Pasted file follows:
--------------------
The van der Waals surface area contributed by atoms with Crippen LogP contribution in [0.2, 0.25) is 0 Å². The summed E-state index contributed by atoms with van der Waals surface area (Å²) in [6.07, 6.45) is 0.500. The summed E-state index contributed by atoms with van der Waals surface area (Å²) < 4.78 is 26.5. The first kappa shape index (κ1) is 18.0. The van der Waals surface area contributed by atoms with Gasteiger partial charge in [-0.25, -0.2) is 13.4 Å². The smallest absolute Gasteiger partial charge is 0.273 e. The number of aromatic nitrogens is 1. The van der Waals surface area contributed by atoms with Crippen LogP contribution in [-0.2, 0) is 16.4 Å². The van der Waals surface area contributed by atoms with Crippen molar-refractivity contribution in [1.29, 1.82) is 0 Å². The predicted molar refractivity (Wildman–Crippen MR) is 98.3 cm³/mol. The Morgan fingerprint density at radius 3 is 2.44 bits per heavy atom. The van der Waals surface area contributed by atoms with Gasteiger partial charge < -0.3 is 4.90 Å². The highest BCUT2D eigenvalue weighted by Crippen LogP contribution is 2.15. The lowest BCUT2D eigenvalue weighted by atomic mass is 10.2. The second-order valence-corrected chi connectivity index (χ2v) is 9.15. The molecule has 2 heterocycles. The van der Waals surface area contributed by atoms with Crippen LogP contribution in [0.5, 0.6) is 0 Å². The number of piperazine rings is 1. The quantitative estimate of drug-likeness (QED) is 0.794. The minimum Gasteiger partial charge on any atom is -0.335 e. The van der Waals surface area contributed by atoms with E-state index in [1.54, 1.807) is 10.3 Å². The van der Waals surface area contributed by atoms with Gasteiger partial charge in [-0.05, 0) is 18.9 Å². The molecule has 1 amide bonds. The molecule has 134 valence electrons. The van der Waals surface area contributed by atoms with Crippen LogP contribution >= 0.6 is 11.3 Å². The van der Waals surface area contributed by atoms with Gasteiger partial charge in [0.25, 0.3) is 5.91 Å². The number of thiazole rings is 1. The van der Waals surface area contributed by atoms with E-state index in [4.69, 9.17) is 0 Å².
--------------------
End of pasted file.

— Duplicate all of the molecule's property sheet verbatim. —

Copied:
The van der Waals surface area contributed by atoms with Crippen LogP contribution in [0.2, 0.25) is 0 Å². The summed E-state index contributed by atoms with van der Waals surface area (Å²) in [6.07, 6.45) is 0.500. The summed E-state index contributed by atoms with van der Waals surface area (Å²) < 4.78 is 26.5. The first kappa shape index (κ1) is 18.0. The van der Waals surface area contributed by atoms with Gasteiger partial charge in [-0.25, -0.2) is 13.4 Å². The smallest absolute Gasteiger partial charge is 0.273 e. The number of aromatic nitrogens is 1. The van der Waals surface area contributed by atoms with Crippen LogP contribution in [-0.2, 0) is 16.4 Å². The van der Waals surface area contributed by atoms with Crippen molar-refractivity contribution in [1.29, 1.82) is 0 Å². The predicted molar refractivity (Wildman–Crippen MR) is 98.3 cm³/mol. The Morgan fingerprint density at radius 3 is 2.44 bits per heavy atom. The van der Waals surface area contributed by atoms with Gasteiger partial charge < -0.3 is 4.90 Å². The highest BCUT2D eigenvalue weighted by Crippen LogP contribution is 2.15. The lowest BCUT2D eigenvalue weighted by atomic mass is 10.2. The second-order valence-corrected chi connectivity index (χ2v) is 9.15. The molecule has 2 heterocycles. The van der Waals surface area contributed by atoms with Crippen LogP contribution in [0.5, 0.6) is 0 Å². The number of piperazine rings is 1. The quantitative estimate of drug-likeness (QED) is 0.794. The minimum Gasteiger partial charge on any atom is -0.335 e. The van der Waals surface area contributed by atoms with E-state index in [1.54, 1.807) is 10.3 Å². The van der Waals surface area contributed by atoms with Gasteiger partial charge in [-0.05, 0) is 18.9 Å². The molecule has 1 amide bonds. The molecule has 134 valence electrons. The van der Waals surface area contributed by atoms with Crippen LogP contribution >= 0.6 is 11.3 Å². The van der Waals surface area contributed by atoms with Gasteiger partial charge in [0.25, 0.3) is 5.91 Å². The number of thiazole rings is 1. The van der Waals surface area contributed by atoms with E-state index in [4.69, 9.17) is 0 Å².